:Rexplore            ... Return to/from Explorer                *:Rexplore*

     Used with :Explore **/pattern : (also see |netrw-starstar|)

     :Nexplore............. go to next matching file                *:Nexplore*

     :Pexplore............. go to previous matching file            *:Pexplore*

:Explore  will open the local-directory browser on the current file's
          directory (or on directory [dir] if specified).  The window will be
	  split only if the file has been modified and |'hidden'| is not set,
	  otherwise the browsing window will take over that window.  Normally
	  the splitting is taken horizontally.
	  Also see: |netrw-:Rexplore|
:Explore! is like :Explore, but will use vertical splitting.

:Hexplore  [dir] does an :Explore with |:belowright| horizontal splitting.
:Hexplore! [dir] does an :Explore with |:aboveleft|  horizontal splitting.

:[N]Lexplore [dir] toggles a full height Explorer window on the left hand side
	  of the current tab.  It will open a netrw window on the current
	  directory if [dir] is omitted; a :Lexplore [dir] will show the
	  specified directory in the left-hand side browser display no matter
	  from which window the command is issued.

	  By default, :Lexplore will change an uninitialized |g:netrw_chgwin|
	  to 2; edits will thus preferentially be made in window#2.

	  The [N] specifies a |g:netrw_winsize| just for the new :Lexplore

	  Those who like this method often also often like tree style displays;
	  see |g:netrw_liststyle|.

	  Also see: |netrw-C|           |g:netrw_browse_split|   |g:netrw_wiw|
		    |netrw-p| |netrw-P|   |g:netrw_chgwin|
		    |netrw-c-tab|       |g:netrw_winsize|

:[N]Lexplore! is like :Lexplore, except that the full-height Explorer window
	  will open on the right hand side and an uninitialized |g:netrw_chgwin|
	  will be set to 1.

:[N]Sexplore will always split the window before invoking the local-directory
	  browser.  As with Explore, the splitting is normally done
:[N]Sexplore! [dir] is like :Sexplore, but the splitting will be done vertically.

:Texplore  [dir] does a |:tabnew| before generating the browser window

:[N]Vexplore  [dir] does an :Explore with |:leftabove|  vertical splitting.
:[N]Vexplore! [dir] does an :Explore with |:rightbelow| vertical splitting.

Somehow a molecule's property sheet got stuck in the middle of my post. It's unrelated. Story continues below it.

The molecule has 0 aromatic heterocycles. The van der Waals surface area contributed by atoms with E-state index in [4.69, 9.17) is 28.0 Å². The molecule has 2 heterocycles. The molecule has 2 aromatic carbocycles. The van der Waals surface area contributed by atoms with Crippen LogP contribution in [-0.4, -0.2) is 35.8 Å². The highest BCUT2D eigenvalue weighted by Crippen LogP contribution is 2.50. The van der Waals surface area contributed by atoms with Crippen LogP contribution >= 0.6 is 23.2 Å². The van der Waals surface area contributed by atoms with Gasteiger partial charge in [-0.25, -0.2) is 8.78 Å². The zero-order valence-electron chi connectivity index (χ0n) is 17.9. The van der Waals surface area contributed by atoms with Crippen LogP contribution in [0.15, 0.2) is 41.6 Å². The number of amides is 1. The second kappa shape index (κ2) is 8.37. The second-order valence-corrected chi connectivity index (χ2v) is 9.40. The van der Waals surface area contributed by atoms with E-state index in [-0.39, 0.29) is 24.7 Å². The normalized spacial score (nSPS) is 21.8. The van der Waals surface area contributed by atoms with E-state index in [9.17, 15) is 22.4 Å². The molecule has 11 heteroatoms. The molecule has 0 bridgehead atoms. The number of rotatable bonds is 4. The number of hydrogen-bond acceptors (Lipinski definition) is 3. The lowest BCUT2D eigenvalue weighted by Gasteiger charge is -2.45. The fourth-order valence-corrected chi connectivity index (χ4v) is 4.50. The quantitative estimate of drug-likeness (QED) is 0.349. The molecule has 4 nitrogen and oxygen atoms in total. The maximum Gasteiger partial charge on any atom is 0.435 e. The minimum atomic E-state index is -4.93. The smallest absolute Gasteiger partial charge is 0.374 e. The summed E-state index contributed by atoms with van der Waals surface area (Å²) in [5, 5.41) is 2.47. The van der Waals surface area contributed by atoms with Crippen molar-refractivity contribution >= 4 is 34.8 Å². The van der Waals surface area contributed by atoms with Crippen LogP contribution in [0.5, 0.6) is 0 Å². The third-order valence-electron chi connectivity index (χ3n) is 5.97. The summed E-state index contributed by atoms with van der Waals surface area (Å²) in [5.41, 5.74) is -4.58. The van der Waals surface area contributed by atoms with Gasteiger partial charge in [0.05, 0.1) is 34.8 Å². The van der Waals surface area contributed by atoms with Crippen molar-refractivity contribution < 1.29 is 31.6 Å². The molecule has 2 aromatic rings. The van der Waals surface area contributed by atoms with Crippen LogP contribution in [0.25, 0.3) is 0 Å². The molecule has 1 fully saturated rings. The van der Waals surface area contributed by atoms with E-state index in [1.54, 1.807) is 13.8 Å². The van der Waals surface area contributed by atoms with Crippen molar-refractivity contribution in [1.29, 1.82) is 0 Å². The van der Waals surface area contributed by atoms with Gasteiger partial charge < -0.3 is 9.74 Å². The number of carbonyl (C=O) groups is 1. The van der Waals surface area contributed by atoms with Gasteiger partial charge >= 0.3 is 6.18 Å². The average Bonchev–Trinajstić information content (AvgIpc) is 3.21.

The optional parameters are:

 [N]: This parameter will override |g:netrw_winsize| to specify the quantity of
      rows and/or columns the new explorer window should have.
      Otherwise, the |g:netrw_winsize| variable, if it has been specified by the
      user, is used to control the quantity of rows and/or columns new
      explorer windows should have.

 [dir]: By default, these explorer commands use the current file's directory.
        However, one may explicitly provide a directory (path) to use instead;

	:Explore /some/path

:Rexplore  This command is a little different from the other Explore commands
	   as it doesn't necessarily open an Explorer window.

	   Return to Explorer
	   When one edits a file using netrw which can occur, for example,
	   when pressing <cr> while the cursor is atop a filename in a netrw
	   browser window, a :Rexplore issued while editing that file will
	   return the display to that of the last netrw browser display in
	   that window.

	   Return from Explorer
	   Conversely, when one is editing a directory, issuing a :Rexplore
	   will return to editing the file that was last edited in that

	   The <2-leftmouse> map (which is only available under gvim and
	   cooperative terms) does the same as :Rexplore.

Also see: |g:netrw_alto| |g:netrw_altv| |g:netrw_winsize|

*netrw-star* *netrw-starpat* *netrw-starstar* *netrw-starstarpat* *netrw-grep*

When Explore, Sexplore, Hexplore, or Vexplore are used with one of the
following four patterns Explore generates a list of files which satisfy the
request for the local file system.  These exploration patterns will not work
with remote file browsing.

    */filepat	files in current directory which satisfy filepat